Boy oh boy, this isn't too fun right now. I much prefer having ample opportunites to stop where I want and not have the availibility of motels dictate my schedule. Oh well. It's not a race, I know. I'll be done soon enough.

Thanks for reading,

Day 40: Pictou to North Sydney

Where I'm writing this from: docks of ferry to NFLD

Today's Numbers:
Total time travelling: 8:30 to 9
Total time riding: 10 hrs 39 min
Distance: 271.0 km
Ascent: 6815 ft
Descent: 7123 ft

Trip's Numbers:
Distance: 6565.5 km
Distance remaining: 900 km
Date I hope to arrive in St. John's: July 15

I biked a tailwind aided 271 kms today, at an average speed of 25.4 km/h. Today was my longest day and day of most climbing. I wanted to catch the ferry tonight, but found out in the morning that there was no space whatsoever. Still, I wanted to make it to the ferry in one day in hopes that I may be able to talk my way on board somehow.

I succeeded in biking the 271 km in good time but failed to get on the ferry. I was disappointed to not get on the ferry, but I was able to get on one the next morning. I lose a good half day of riding, which means I will have to pick up the slack to make NFLD in 5 days.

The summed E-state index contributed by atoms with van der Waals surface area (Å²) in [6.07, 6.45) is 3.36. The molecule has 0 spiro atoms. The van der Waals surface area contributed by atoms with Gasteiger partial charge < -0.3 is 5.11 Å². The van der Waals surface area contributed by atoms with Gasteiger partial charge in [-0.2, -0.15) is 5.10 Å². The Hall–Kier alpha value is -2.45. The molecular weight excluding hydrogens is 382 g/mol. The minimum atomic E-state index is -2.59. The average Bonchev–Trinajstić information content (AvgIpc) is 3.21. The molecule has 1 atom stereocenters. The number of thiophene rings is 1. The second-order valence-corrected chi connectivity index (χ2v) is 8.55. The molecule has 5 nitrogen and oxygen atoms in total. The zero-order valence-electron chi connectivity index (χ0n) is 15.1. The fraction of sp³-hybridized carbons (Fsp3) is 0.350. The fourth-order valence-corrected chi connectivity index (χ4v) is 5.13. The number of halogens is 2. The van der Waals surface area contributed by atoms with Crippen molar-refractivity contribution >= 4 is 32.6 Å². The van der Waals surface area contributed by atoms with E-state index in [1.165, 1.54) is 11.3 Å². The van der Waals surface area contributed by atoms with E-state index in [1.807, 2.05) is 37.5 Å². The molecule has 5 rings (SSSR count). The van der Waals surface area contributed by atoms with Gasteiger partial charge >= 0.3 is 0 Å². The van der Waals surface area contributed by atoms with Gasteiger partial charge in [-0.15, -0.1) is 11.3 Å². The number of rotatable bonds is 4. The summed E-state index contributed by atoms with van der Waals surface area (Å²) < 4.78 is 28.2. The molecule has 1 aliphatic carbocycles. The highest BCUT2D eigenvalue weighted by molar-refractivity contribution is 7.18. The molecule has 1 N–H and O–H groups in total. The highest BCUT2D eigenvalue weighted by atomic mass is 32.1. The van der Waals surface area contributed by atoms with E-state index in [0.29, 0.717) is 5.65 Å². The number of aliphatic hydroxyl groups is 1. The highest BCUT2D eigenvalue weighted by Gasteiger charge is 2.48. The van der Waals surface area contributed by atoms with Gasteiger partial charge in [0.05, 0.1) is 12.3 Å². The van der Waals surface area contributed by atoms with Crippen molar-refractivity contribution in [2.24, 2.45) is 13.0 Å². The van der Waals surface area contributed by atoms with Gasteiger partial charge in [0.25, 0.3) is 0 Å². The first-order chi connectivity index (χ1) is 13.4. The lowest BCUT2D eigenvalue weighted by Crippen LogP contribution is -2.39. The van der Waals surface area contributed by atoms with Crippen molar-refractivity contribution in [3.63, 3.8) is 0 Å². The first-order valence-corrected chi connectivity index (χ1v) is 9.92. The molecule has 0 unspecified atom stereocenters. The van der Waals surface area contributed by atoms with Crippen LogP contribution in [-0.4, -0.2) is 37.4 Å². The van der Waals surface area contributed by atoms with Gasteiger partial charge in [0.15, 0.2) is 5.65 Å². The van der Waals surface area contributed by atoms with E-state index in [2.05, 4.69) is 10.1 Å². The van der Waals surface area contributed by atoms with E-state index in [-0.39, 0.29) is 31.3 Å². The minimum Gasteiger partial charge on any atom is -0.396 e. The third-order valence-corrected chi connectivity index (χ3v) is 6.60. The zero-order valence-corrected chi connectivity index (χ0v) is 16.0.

The ride today was very pleasant, perhaps a top 3 day. The beautiful tailwind raised my spirits and the road through Nova Scotia was spectular. Highway 104 and 105 are two of the best quality roads of the trip. NS goes down as having the best roads to ride on.

I met another cyclist during the last 10 kms. This guy, unlike me, was a real cyclist. He had his carbon fibre bike, and carbon fibre legs, I joked too. His name is Danny Hebert. He's 19 and used to road race for Specialized. He's competing in the Canada Games in mid August of this year in PEI. He rode with me to the ferry teminal.

That's about it. I think I will be riding with lots of excitement and joy during these final 5 days because I know I'm almost there. 7500km in 45 days- that's what it should be.


Day 39: Borden-Carelton to Pictou

Where I'm writing this from: the motel clerks laptop (thanks Britany)

Today's Numbers:
Total time travelling: 10:30-8
Total time riding: 4 hrs 55min
Distance: 116.1km
Ascent: ??
Descent: ??

Trip Numbers:
Distance: 6294.5 km
Province count: 9 out of 10
Days to St. John's: 6 (this is very likely, making the trip 45 days long)

Through PEI and into Nova Scotia, that is what happened today. Not without a few stories though.